While the election was certified on Nov. 10, 2020, the official SoS website showed the total votes cast shifting upwards and downwards at periodic times through Dec. 29, 2021. In addition, the official tabulation posted on April 2, 2021, showed a peculiar discrepancy: 427,529 ballots were cast in the state while 422,609 ballots were reported to have been cast by county.

U.S. Congressman for South Dakota, Dusty Johnson and Gov. Kristi Noem place yard signs in a Sioux Falls neighborhood on June 4, 2022. (Jann Falkenstern/The Epoch Times)
U.S. Congressman for South Dakota, Dusty Johnson and Gov. Kristi Noem place yard signs in a Sioux Falls neighborhood on June 4, 2022. (Jann Falkenstern/The Epoch Times)

A total of 4,379 ballots cast in 2020 could not be connected to a registered voter.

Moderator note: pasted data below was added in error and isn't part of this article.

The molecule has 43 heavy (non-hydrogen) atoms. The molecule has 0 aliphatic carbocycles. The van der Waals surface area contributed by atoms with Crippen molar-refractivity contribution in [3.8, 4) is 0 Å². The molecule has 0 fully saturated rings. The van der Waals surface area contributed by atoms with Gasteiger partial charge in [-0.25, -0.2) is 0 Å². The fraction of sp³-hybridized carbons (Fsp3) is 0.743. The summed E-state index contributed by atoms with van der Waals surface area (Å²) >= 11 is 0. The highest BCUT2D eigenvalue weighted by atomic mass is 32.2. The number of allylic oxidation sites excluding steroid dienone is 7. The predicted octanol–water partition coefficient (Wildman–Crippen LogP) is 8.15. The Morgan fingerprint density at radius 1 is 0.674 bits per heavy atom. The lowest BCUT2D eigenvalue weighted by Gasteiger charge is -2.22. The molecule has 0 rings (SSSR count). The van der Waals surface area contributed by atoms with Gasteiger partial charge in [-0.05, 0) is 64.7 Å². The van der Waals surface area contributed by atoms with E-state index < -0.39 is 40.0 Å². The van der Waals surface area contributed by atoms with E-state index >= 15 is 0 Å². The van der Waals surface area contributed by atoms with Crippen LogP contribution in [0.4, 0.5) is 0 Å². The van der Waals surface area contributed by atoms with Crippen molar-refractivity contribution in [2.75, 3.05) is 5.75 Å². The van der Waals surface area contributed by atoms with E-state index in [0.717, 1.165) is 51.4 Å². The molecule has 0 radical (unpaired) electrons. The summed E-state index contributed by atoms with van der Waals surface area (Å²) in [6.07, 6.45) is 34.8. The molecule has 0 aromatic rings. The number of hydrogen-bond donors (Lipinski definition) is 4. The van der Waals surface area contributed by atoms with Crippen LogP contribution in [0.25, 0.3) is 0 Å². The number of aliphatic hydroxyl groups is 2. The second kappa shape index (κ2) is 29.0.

While voter registration ended on Oct. 19, 2020, which was 15 days before the election in accordance with South Dakota law, registration analysis resulted in the identification of the following discrepancies:
  • 163 voters registered to vote after Nov. 3.
  • 552 voters registered on Nov. 3 of whom 49 voted in the election.
  • 260 voters registered between Oct. 20 and Nov. 3.
  • 11 voters voted twice.
  • 256 voters were over 120 years old.
An analysis of official voter rolls from the election that were revised and updated on Dec. 28, 2021, resulted in the identification of the following discrepancies:
  • 146 new voters who voted on Nov. 3 but were not previously recorded.
  • 601 voter records removed.
  • 36 new voters registered between Sept. 22 and Dec. 21, 2021, who voted in the Nov. 3, 2020 election.
  • 18 blank records of voters who voted on Nov. 3.
South Dakota law allows people living in RVs throughout the year to register and vote in South Dakota through mail-forwarding companies that operate in the state. Their registered South Dakota mailing address would be that of the mail-forwarding company in the state, which would forward their mail to their designated out-of-state addresses.
The following statistics were collected that indicated potential problems. Of the 10,388 votes recorded from five different mail-forwarding companies: